As I’ve noted before, such activity reflects a genuine fear on the left that Obama and Dems will ultimately decide they have to accept entitlement cuts that heavily impact Medicare beneficiaries — many conservatives seem adamant that only this constitutes “real” reform — to get them to accept higher tax rates.

* Obama administration may fight legalization of marijuana: This will drive some discussion today: The administration is considering federal legal action against two state initiatives that passed earlier this month legalizing marijuana in Colorado and Washington State.

The key thing to watch for here is how aggressively the administration does this — for example, will the Justice Department file lawsuits to block the states from setting up systems to implement legalization? If so, it will infuriate many liberals who worked hard to reelect the president.

* Obama’s post-election approval running high: A new Associated Press poll finds Obama’s approval rating at 57 percent, and perhaps more crucially, a majority thinks he’ll be able to improve the economy in his second term. Meanwhile, approval of Congress is in the toilet, at 23 percent. The question is whether approval of Obama’s path forward on the economy translates into increased leverage over the GOP on taxes, the fiscal cliff, and the debt ceiling.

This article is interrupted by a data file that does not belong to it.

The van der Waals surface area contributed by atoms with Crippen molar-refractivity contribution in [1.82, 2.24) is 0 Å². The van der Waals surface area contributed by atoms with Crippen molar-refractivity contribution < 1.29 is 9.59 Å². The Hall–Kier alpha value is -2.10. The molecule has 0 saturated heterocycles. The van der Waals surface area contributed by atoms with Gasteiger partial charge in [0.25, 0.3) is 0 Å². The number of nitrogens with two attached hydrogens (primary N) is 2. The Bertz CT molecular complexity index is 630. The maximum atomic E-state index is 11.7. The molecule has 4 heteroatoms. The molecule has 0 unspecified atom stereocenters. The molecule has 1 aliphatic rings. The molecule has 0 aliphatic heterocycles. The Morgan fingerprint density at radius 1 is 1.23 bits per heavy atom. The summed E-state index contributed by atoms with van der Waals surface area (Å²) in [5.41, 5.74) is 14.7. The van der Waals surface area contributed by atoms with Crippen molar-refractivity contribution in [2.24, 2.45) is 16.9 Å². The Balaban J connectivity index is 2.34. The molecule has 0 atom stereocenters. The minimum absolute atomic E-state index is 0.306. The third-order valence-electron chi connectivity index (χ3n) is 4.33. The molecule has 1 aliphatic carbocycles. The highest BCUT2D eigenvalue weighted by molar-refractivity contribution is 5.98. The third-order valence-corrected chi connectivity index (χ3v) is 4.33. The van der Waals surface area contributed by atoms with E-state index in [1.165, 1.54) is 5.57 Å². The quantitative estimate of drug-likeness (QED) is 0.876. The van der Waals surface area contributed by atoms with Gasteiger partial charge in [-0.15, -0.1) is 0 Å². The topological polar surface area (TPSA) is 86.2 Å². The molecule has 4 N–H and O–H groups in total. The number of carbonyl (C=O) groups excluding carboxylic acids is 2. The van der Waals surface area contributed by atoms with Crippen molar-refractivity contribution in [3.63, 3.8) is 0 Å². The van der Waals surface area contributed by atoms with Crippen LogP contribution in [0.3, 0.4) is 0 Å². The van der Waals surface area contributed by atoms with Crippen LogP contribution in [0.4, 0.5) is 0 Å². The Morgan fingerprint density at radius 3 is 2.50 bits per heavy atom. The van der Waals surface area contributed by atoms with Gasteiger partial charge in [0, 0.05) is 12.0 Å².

* Why Obama won’t negotiate over debt ceiling: Matthew Yglesias details all the various governmental weapons Obama has in his arsenal to make it as painful as possible for Republicans if they insist on another debt ceiling standoff. I see no reason to doubt Obama’s seriousness in declaring that there will be no negotiations if Republicans rerun their 2011 play.

* DeMint will exert power from outside the Senate:  Caitlin Huey-Burns has an interesting look at how DeMint will use his new post to exert even more pressure on Republicans — Senate and House alike — to toe the Tea Party line. And this is a great catch:

DeMint later joked with Rush Limbaugh that he can now place greater pressure on Boehner. Asked whether the speaker — whose feathers DeMint ruffled during last year’s debt ceiling fight — forced him out of office, DeMint replied, “It might work a little bit the other way.”

 The problem is that this kind of thing could lead to fewer moderate Republicans being willing to run for office, which won’t help the GOP in the long run.

* DeMint move reveals power shift in conservative movement: Steve Kornacki makes a key point about the larger meaning of DeMint’s new gig:

What DeMint has apparently figured out is that in today’s Republican universe there’s less of a relationship than ever between holding office and holding power. This is what the rise of insular conservative media has done. News is interpreted, talking points are developed and agendas are set on Fox News, talk radio and in the right-wing blogosphere. Republican members of Congress, by and large, take their cues from conservative media, rather than shaping it…way back, DeMint needed his office to attract attention, but now that he’s a huge player in the insular Republican universe, he doesn’t need it anymore.

As I argued here yesterday, DeMint may do more damage from outside the Senate than he ever did within it.

* And GOP quietly sent cash to Todd Akin: You’ll be startled to hear that after vowing to have nothing more to do with Todd “legitimate rape” Akin, the NRSC sent his campaign some $760,000 in early November, just before he lost to Claire McCaskill. The move is a reminder of the broader difficulties created for the GOP this cycle by Tea Partyers seemingly committed to saddling the party with terrible general election candidates.

 What else?